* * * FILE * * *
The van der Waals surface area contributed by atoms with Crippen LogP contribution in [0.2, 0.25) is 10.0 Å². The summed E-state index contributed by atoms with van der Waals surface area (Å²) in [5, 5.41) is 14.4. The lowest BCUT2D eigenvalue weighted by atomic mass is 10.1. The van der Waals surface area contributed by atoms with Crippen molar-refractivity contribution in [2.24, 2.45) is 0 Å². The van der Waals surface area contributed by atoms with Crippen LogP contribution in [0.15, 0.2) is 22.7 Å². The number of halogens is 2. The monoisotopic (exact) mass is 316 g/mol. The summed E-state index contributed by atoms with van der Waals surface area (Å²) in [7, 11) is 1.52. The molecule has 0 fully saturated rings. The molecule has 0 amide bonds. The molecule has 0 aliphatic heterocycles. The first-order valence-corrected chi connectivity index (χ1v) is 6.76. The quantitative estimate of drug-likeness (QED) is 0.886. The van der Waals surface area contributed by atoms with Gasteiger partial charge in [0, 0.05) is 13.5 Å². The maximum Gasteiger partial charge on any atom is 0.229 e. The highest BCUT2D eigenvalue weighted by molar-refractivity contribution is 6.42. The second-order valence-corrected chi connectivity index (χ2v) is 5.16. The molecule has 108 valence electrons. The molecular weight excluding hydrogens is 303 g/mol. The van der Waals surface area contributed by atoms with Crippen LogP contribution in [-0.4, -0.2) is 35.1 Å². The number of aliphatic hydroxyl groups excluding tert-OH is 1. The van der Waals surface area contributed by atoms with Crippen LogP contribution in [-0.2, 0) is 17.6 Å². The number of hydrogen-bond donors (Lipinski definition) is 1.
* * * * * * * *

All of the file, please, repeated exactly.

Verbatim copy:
The van der Waals surface area contributed by atoms with Crippen LogP contribution in [0.2, 0.25) is 10.0 Å². The summed E-state index contributed by atoms with van der Waals surface area (Å²) in [5, 5.41) is 14.4. The lowest BCUT2D eigenvalue weighted by atomic mass is 10.1. The van der Waals surface area contributed by atoms with Crippen molar-refractivity contribution in [2.24, 2.45) is 0 Å². The van der Waals surface area contributed by atoms with Crippen LogP contribution in [0.15, 0.2) is 22.7 Å². The number of halogens is 2. The monoisotopic (exact) mass is 316 g/mol. The summed E-state index contributed by atoms with van der Waals surface area (Å²) in [7, 11) is 1.52. The molecule has 0 fully saturated rings. The molecule has 0 amide bonds. The molecule has 0 aliphatic heterocycles. The first-order valence-corrected chi connectivity index (χ1v) is 6.76. The quantitative estimate of drug-likeness (QED) is 0.886. The van der Waals surface area contributed by atoms with Gasteiger partial charge in [0, 0.05) is 13.5 Å². The maximum Gasteiger partial charge on any atom is 0.229 e. The highest BCUT2D eigenvalue weighted by molar-refractivity contribution is 6.42. The second-order valence-corrected chi connectivity index (χ2v) is 5.16. The molecule has 108 valence electrons. The molecular weight excluding hydrogens is 303 g/mol. The van der Waals surface area contributed by atoms with Crippen LogP contribution in [-0.4, -0.2) is 35.1 Å². The number of aliphatic hydroxyl groups excluding tert-OH is 1. The van der Waals surface area contributed by atoms with Crippen LogP contribution in [-0.2, 0) is 17.6 Å². The number of hydrogen-bond donors (Lipinski definition) is 1.